Think car mechanic, and you think of men with dirty hands talking jargon that is intimidating to many people, especially women. Speckled with engine oil and coated with a layer of dust, Leqaa elKholy is challenging stereotypes in traditional Egyptian workplaces and pursuing a career as a car mechanic in a vast, male-dominated industry.
Ten years ago, Leqaa’s zeal for fixing cars was let loose after accompanying her father to the repair workshop everyday after school. Despite living in Luxor, a highly conservative city in Upper Egypt, Leqaa decided to turn her passion into a career and shatter the falsehood of that there must be female-only or male-only kind of jobs.
“I was always fascinated by cars.I love everything about them from the engine to the body,” the 21-year-old said from her auto repair shop in Esna, Luxor. “The only daring part was [ignoring] what people thought of me, but I didn’t care. If I had listened to people’s perceptions of me I wouldn’t be doing something I love, and be strong and successful like I am now,”Leqaa added.
Leqaa’s “outrageous” decision raised many eyebrows in Luxor’s conventional society. She was attacked, criticized, and called a man for her choice to do what she loves.
“They kept telling me: you’re a girl, how can you slide under cars with your body in front male strangers? This job needs physical strenghth, you won’t be able to perform it. How can a girl’s hands be so dirty? But as long as I had my parents supporting me, [I didn't allow myself to think too hard about] all those haunting criticisms,” she said.
Gaining customers’ trust is another obstacle Leqaa faced since she started working on her own at the autoshop. From customers belittling her knoweldge and underestimating her capabailties, to others asking her not to touch the car unless a male mechanic is around, Leqaa stood strong for nearly seven years working and fixing cars. “Everyone in Esna city knows me now, no one is surprised anymore.”
“People’s perception of me was very sexist at first. They had never seen a female mechanic before and they made jokes about me. Even female customers thought I weren’t fit for the job … I don’t expect everyone to accept it all the time, but that doesn’t mean it will stop me from working,” she added, saying it only motivates her to keep moving forward.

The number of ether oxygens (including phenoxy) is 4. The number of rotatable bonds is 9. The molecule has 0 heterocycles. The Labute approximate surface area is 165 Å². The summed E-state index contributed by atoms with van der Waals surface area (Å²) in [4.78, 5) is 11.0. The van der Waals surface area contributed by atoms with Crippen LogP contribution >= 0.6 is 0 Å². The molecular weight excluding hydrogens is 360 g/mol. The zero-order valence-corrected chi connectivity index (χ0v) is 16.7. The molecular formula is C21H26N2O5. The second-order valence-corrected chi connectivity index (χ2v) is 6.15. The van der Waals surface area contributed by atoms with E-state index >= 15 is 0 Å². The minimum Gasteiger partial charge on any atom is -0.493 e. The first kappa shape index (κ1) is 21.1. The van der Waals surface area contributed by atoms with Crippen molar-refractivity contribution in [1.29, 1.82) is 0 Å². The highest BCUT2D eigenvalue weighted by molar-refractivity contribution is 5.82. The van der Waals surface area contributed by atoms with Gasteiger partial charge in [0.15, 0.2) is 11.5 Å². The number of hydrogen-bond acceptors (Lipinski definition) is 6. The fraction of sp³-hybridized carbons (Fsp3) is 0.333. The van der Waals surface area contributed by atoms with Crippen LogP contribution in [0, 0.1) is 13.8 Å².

Eager to further develop her theortical knoweldge, Leqaa constantly researches online and reads articles to make sure she is up-to-date with the latest technocolgical advancements in the field. She received various ceritficates from automobile companies after she took their mechanical courses. She also attended a training course organized by the Ministry of Trade and Industry.
“I met people who actually studied mechanics at those courses I attended. At first I was intimdated because I didn’t study the field. But later on,I realised there was no knowledge gap between us. Practical expercience from a younger age made up for my lack of a higher education certificate,” she explained.
Leqaa said the sky is the limit to the countless dreams she still wants to achieve.
“I want to open up a training centre in Luxor for young girls and women to learn about mechanics — even if they don’t want to pursue it as a career — I think it is important for girls to understand the basics, like changing a tire and checking their oil. It can keep them safe, and will also save them money.”
Even more, Leqaa wants to create a fully equipped car maintainance center, and hire women to work alongside her. “I want the job to be easy for anyone who’s passionate about performing it, while not listening to what [negative] people think. If sliding under cars is a problem for them — even though it shouldn’t be — then I want to have car lifts, so they won’t need to slide.”
Being a car mechanic isn't a threat to how "feminine" she feels about herself. It's a matter of confidence, she says.
“I may be greasy and all dusty in the workshop, but that doesn’t faze me one bit because I’m confident — I’ll go home, shower and smell of perfume at night,” Leqaa said.
From now on, Leqaa believes and advocates for no job being monopolized by one gender. “No girl should stop dreaming to please others. I’m happy because I’m doing what I love and everyone should do so too,” she said.